In July two members of the Maltese Patriots tore down a large fast food advertisement showing an altered version of Leonardo da Vinci’s The Last Supper, in which Jesus Christ and his disciples dined on pizza and hamburgers. The company declined to institute criminal proceedings. The poster had generated significant public controversy.

In October the University of Malta released a study conducted under the auspices of the EU-supported C.O.N.T.A.C.T (Creating an Online Network, Monitoring Team and Phone App to Counter Hate Crime Tactics), an antihate speech project. The study, which analyzed online reactions to local news portals and relied on questionnaires and interviews, concluded the most prevalent discriminatory attitudes in the country were against Muslim migrants, particularly those who did not have legal resident status. According to the study, there was a widespread tendency to confound religion with ethnicity, such as categorizing persons as Muslims because of their skin color or Muslims as Africans or Arabs because of their faith. The study also stated incidents of hate speech and hate crime were significantly underreported.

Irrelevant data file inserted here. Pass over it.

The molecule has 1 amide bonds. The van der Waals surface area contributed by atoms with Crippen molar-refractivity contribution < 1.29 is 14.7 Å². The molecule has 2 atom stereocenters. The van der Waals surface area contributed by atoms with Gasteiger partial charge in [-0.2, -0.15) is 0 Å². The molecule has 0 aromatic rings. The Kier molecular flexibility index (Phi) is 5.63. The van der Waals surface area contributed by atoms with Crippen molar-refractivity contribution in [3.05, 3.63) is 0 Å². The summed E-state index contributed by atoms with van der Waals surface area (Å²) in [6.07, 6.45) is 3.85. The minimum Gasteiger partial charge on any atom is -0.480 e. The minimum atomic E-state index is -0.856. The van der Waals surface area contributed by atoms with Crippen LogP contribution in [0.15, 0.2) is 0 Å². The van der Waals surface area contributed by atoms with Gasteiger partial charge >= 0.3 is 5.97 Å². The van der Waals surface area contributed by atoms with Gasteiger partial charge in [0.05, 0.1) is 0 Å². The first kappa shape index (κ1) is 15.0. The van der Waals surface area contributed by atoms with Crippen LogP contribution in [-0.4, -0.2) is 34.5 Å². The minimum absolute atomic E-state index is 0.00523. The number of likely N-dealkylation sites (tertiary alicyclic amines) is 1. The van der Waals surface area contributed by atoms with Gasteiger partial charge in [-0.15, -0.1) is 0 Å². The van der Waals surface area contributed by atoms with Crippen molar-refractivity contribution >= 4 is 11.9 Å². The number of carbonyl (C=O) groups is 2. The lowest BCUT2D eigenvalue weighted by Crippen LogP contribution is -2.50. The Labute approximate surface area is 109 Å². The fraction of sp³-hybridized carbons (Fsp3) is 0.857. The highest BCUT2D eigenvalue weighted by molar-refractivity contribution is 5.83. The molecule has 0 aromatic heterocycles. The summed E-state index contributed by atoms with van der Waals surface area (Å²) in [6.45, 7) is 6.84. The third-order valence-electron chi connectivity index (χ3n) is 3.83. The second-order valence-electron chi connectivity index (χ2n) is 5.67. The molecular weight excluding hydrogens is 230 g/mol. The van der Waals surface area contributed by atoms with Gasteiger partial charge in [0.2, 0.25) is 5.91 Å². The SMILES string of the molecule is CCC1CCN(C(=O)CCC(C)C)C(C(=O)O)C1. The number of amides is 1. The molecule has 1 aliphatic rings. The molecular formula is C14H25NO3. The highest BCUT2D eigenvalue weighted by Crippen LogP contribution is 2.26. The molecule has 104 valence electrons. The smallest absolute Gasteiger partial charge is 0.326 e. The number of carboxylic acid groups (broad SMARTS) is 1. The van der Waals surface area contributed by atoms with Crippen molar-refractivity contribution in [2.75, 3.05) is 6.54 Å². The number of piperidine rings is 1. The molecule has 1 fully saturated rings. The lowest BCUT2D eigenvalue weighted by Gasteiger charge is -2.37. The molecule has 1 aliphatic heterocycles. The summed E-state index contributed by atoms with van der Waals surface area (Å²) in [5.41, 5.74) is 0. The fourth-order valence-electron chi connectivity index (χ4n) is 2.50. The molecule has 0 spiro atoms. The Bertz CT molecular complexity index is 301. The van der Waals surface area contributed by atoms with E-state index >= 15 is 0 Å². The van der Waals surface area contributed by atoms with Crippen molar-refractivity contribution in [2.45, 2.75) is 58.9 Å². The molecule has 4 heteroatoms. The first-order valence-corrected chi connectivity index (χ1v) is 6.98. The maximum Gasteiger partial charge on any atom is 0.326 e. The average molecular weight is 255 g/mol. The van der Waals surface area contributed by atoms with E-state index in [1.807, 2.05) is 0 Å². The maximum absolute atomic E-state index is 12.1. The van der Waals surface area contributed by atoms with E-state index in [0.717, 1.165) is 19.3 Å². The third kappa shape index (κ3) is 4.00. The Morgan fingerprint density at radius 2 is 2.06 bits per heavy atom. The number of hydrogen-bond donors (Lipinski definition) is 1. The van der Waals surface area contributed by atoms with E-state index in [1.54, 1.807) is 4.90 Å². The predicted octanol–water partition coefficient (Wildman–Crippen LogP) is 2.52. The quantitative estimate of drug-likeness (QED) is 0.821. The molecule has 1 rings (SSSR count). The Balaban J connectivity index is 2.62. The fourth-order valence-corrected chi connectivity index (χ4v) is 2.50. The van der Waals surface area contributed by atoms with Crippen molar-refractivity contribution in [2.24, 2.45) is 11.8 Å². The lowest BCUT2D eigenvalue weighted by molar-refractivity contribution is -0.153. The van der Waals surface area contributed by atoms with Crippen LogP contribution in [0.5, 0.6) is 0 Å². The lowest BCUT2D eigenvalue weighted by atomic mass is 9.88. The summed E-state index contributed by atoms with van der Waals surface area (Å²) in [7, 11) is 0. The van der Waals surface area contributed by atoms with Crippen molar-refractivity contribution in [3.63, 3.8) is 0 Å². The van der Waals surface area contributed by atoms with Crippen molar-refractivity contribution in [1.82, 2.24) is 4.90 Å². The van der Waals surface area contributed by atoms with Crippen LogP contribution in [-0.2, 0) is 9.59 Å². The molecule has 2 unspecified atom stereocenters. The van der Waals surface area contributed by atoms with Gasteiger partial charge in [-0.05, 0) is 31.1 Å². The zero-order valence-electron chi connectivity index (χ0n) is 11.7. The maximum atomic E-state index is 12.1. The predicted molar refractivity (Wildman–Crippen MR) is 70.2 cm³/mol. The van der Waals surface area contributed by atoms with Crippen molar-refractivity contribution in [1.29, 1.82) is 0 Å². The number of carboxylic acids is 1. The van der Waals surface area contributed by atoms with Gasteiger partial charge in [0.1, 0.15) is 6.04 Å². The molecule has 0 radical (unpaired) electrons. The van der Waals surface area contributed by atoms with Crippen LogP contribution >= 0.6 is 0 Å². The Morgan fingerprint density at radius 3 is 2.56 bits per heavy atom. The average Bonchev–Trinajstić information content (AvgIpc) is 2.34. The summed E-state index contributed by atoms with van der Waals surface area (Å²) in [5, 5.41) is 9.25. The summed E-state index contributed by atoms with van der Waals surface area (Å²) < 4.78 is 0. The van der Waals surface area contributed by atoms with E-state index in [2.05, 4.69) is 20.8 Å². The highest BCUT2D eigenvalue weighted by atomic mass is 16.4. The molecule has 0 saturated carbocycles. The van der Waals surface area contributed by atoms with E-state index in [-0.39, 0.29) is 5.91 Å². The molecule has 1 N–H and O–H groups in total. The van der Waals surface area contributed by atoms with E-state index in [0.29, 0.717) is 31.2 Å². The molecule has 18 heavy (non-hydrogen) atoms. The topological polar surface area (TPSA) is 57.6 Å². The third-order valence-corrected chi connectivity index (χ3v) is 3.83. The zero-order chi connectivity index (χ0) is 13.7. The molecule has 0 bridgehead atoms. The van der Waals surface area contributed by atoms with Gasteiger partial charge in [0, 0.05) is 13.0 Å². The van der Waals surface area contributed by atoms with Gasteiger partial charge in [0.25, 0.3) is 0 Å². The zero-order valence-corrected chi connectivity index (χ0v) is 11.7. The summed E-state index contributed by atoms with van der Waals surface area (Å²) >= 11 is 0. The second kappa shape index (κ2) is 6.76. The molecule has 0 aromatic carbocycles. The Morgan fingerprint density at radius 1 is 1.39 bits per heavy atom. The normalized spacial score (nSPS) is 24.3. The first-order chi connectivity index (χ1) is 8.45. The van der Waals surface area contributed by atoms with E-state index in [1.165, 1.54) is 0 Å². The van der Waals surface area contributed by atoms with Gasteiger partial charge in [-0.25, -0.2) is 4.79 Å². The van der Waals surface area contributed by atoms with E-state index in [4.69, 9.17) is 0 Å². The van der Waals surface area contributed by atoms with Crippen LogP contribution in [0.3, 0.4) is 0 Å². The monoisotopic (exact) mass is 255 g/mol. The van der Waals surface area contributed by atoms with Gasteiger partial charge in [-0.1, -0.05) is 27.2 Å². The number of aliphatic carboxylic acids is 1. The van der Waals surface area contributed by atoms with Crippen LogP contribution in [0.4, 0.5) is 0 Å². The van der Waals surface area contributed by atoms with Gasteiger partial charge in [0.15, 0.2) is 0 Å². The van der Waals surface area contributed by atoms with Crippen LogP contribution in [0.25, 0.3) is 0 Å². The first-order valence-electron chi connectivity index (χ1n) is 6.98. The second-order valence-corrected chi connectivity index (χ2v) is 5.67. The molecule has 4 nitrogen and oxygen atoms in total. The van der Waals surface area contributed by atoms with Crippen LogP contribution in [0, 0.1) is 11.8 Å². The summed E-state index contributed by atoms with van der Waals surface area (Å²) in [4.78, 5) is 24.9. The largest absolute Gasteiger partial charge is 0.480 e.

In March a court of appeal upheld a 2015 decision by the Court of Magistrates that dismissed a libel suit by Norman Lowell, head of the Imperium Europa Party, against Malta Today for calling Lowell a “neo-Nazi.” Lowell had publicly stated the Holocaust was a “holy hoax” and Adolf Hitler a hero.

Section IV. U.S. Government Policy and EngagementShare    

The U.S. Ambassador and other embassy representatives met frequently with government officials, including President Marie-Louise Coleiro Preca, Prime Minister Joseph Muscat, Minister for Civil Liberties Helena Dalli, Minister for Education Bartolo, and Minister for Home Affairs and National Security Carmelo Abela to emphasize religious tolerance.

In June the Ambassador hosted an iftar for guests that included members of the Islamic Community in Malta, nongovernmental and international organizations, and members of the diplomatic corps. During opening remarks, the Ambassador and Imam el-Sadi highlighted the importance of religious tolerance in free and open societies.

Embassy representatives engaged civil society leaders, such as leaders of Drachma (a lesbian, gay, bisexual, and transvestite support group with a religious orientation), Jesuit Refugee Services, and various religious leaders – including Archbishop Scicluna and Imam el-Sadi – to discuss respect for religious freedom and issues affecting congregants.